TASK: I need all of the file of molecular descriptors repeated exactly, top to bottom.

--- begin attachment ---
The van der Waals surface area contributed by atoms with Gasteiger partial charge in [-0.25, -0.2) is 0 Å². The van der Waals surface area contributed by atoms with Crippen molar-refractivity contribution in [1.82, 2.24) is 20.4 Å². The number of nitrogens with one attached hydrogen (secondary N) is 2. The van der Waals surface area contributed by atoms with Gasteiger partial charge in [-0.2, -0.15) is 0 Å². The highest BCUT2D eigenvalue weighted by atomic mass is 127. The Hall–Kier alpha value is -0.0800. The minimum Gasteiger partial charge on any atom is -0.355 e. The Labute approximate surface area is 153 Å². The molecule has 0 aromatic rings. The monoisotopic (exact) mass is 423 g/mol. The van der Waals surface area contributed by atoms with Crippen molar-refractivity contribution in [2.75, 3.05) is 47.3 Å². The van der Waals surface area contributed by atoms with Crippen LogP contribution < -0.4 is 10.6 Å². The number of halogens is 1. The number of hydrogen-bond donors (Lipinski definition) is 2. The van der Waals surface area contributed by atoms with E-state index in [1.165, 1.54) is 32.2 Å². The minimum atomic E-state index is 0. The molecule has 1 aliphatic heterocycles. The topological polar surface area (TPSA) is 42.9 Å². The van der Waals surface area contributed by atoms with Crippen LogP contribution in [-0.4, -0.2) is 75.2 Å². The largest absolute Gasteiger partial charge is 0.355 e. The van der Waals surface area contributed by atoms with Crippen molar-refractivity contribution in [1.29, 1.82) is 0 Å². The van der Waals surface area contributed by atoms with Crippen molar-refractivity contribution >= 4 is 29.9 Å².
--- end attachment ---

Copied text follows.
The van der Waals surface area contributed by atoms with Gasteiger partial charge in [-0.25, -0.2) is 0 Å². The van der Waals surface area contributed by atoms with Crippen molar-refractivity contribution in [1.82, 2.24) is 20.4 Å². The number of nitrogens with one attached hydrogen (secondary N) is 2. The van der Waals surface area contributed by atoms with Gasteiger partial charge in [-0.2, -0.15) is 0 Å². The highest BCUT2D eigenvalue weighted by atomic mass is 127. The Hall–Kier alpha value is -0.0800. The minimum Gasteiger partial charge on any atom is -0.355 e. The Labute approximate surface area is 153 Å². The molecule has 0 aromatic rings. The monoisotopic (exact) mass is 423 g/mol. The van der Waals surface area contributed by atoms with Crippen molar-refractivity contribution in [2.75, 3.05) is 47.3 Å². The van der Waals surface area contributed by atoms with Crippen LogP contribution < -0.4 is 10.6 Å². The number of halogens is 1. The number of hydrogen-bond donors (Lipinski definition) is 2. The van der Waals surface area contributed by atoms with E-state index in [1.165, 1.54) is 32.2 Å². The minimum atomic E-state index is 0. The molecule has 1 aliphatic heterocycles. The topological polar surface area (TPSA) is 42.9 Å². The van der Waals surface area contributed by atoms with Crippen LogP contribution in [-0.4, -0.2) is 75.2 Å². The largest absolute Gasteiger partial charge is 0.355 e. The van der Waals surface area contributed by atoms with Crippen molar-refractivity contribution in [1.29, 1.82) is 0 Å². The van der Waals surface area contributed by atoms with Crippen molar-refractivity contribution >= 4 is 29.9 Å².